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Overview of Bonding Regulations for Contractors in 2017

For contractors across the U.S., a number of new bonding regulations have been passed in 2017 that deserve consideration.

In some cases, the new rules increase the amounts of contractor surety bonds required for getting licensed. For other contractors, there are new bond requirements being introduced. This may signify a trend towards better regulation of the construction industry through safety instruments such as bonds. At the same time, bonds can also serve as another option for providing financial security on projects.

Here are the most significant bonding regulations changes from 2017 that contractors need to be aware of.

Oregon water well contractors license bond increase

As of January 1, 2018, water well contractors in Oregon will need to post a higher surety bond amount to receive their license from the state Water Resources Department. The changes are introduced by House Bill 2296. The bond requirement is now $20,000, increased twofold from $10,000. The permit bond amount required of landowners for water well projects without a licensed water well contractor is now $10,000, up from $5,000.

Oregon public works bond requirement for subcontractors

Oregon Senate Bill 416, effective as of June 14, 2017, requires a surety bond from subcontractors who want to complete public works contracts. The bond amount is $30,000. Such a public works bond is already required of contractors working on such projects.

The requirement is now extended also to subcontractors awarded a public works contract by a contractor or a subcontractor. The purpose of the bond is to ensure the due payment of prevailing wages. Certain businesses such as disadvantaged, minority-owned, woman-owned, service-disabled veteran-owned, and certified emerging small companies can obtain a four year waiver from the bond requirement.

Oregon construction flagging contractors bond requirement

Construction flagging contractors also have to meet new bonding requirements. With Senate Bill 596, they now have to post a $20,000 bond. This is an indispensable criteria, so that they can obtain a state license to employ construction flaggers. The new rule is effective as of July 1, 2017. Contractors have to use the official bond form.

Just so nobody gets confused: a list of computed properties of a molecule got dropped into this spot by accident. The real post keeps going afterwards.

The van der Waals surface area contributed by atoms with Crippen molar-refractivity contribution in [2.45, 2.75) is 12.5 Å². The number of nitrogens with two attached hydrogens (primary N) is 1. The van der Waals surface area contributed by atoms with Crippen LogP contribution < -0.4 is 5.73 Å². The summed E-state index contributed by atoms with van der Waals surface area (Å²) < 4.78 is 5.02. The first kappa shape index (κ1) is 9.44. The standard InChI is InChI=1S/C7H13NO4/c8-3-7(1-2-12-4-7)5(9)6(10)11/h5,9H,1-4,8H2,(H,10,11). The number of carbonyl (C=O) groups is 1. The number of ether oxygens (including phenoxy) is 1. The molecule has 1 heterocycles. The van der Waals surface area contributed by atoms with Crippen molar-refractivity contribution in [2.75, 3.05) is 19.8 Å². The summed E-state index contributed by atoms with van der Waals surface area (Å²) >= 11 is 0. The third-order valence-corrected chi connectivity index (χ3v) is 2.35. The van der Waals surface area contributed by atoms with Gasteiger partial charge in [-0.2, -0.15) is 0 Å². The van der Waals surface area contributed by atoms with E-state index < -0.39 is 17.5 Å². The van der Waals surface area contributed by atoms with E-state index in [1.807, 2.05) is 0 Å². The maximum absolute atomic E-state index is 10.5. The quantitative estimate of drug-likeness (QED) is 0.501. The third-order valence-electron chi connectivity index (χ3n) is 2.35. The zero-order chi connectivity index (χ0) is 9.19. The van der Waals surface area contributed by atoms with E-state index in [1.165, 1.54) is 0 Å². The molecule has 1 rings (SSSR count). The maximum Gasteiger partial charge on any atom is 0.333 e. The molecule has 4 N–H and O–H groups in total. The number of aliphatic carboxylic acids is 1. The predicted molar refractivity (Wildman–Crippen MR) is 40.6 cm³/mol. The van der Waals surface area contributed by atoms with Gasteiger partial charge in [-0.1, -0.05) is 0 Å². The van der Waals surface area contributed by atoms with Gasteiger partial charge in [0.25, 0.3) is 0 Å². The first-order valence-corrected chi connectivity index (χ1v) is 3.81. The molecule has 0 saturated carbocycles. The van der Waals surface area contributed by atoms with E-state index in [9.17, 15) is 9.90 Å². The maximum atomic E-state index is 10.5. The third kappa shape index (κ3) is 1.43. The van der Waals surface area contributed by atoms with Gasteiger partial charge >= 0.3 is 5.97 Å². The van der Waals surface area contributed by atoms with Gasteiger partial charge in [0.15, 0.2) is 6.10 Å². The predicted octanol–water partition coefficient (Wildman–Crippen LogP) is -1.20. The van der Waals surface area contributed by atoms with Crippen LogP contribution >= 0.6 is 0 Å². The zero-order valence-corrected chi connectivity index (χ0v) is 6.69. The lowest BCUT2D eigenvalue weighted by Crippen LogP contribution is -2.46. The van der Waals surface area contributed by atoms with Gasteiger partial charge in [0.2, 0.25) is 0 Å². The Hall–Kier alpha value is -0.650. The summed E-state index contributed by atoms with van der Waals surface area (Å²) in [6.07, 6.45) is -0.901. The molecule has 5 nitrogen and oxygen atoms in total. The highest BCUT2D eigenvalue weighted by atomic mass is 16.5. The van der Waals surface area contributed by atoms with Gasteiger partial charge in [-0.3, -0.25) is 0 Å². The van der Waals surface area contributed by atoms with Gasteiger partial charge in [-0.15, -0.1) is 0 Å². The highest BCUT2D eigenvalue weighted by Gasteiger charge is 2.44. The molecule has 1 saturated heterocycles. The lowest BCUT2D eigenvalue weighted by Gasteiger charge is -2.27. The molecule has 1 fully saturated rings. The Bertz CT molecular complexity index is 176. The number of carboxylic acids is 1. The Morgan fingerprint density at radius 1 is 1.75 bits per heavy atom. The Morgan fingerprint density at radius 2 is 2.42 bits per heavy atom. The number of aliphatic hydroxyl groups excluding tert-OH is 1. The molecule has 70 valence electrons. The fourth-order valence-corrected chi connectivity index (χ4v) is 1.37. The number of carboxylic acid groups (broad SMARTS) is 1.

Virginia Class A and B contractors’ new surety bond option

Since July 1, 2017, Class A and B contractors in Virginia can post a surety bond instead of providing proof for minimum net worth. Previously, Class A contractors had to ensure a minimum net worth of $45,000, while Class B – of $15,000. With Senate Bill 1113, contractors can now post a $50,000 bond in lieu of the minimum net worth requirement.

Kansas P3 project bonds

Kansas P3 projects now require surety bonds in order to introduce better security for their completion. The regulation is set in Senate Bill 55 and is effective since July 1, 2017. On public-private partnership projects above $100,000, Kansas contractors will have to post payment and performance bonds.

Missouri electrical contractors bond

Missouri introduced new bonding requirements for electrical contracting firms. Senate Bill 240, which went into effect August 28, 2017, requires electrical contractors in the state to present surety bonds to their city or county authorities, as required by the relevant political subdivision. This will be a necessary requirement to obtain a statewide license from the state Division of Professional Registration.

Washington public improvement contractor bond

Washington House Bill 1538 introduced a new bond requirement for prime contractors on public improvement projects. They now may have to post a surety bond for each of their subcontractors’ retainage portion, if relevant bodies deem it necessary. The legislation is in force since July 23, 2017.

Changes to the SBA’s Surety Bond Guarantee Program

The Small Business Administration made changes to its Surety Bond Guarantee Program that came into effect on September 20, 2017. The SBA raised the eligible contract amount for its “quick bond” applicants. The threshold was previously set at $250,000, and now is increased to $400,000. The maximum guaranteed percentage in its Preferred Surety Bond Program was also raised from 70 to 90 percent. The purpose of the changes is to present more opportunities to small businesses to obtain the bonding they need.

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